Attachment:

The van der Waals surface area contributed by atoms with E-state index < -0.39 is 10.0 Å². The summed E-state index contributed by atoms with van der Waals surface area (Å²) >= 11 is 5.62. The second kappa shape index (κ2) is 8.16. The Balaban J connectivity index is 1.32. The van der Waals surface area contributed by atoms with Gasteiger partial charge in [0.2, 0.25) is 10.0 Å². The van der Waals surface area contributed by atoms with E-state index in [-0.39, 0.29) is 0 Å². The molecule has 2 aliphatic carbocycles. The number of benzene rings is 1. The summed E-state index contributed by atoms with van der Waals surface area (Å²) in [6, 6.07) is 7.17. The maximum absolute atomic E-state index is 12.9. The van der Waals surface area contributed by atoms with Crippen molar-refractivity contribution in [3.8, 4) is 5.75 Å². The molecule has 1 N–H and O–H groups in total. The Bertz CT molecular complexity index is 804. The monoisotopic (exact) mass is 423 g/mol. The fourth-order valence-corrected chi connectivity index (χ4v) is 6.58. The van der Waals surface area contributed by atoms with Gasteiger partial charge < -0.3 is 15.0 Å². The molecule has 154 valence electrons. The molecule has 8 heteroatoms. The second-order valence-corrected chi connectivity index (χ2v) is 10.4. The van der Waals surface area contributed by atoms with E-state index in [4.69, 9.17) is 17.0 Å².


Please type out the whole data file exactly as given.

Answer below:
The van der Waals surface area contributed by atoms with E-state index < -0.39 is 10.0 Å². The summed E-state index contributed by atoms with van der Waals surface area (Å²) >= 11 is 5.62. The second kappa shape index (κ2) is 8.16. The Balaban J connectivity index is 1.32. The van der Waals surface area contributed by atoms with Gasteiger partial charge in [0.2, 0.25) is 10.0 Å². The van der Waals surface area contributed by atoms with E-state index in [-0.39, 0.29) is 0 Å². The molecule has 2 aliphatic carbocycles. The number of benzene rings is 1. The summed E-state index contributed by atoms with van der Waals surface area (Å²) in [6, 6.07) is 7.17. The maximum absolute atomic E-state index is 12.9. The van der Waals surface area contributed by atoms with Crippen molar-refractivity contribution in [3.8, 4) is 5.75 Å². The molecule has 1 N–H and O–H groups in total. The Bertz CT molecular complexity index is 804. The monoisotopic (exact) mass is 423 g/mol. The fourth-order valence-corrected chi connectivity index (χ4v) is 6.58. The van der Waals surface area contributed by atoms with Gasteiger partial charge < -0.3 is 15.0 Å². The molecule has 154 valence electrons. The molecule has 8 heteroatoms. The second-order valence-corrected chi connectivity index (χ2v) is 10.4. The van der Waals surface area contributed by atoms with E-state index in [4.69, 9.17) is 17.0 Å².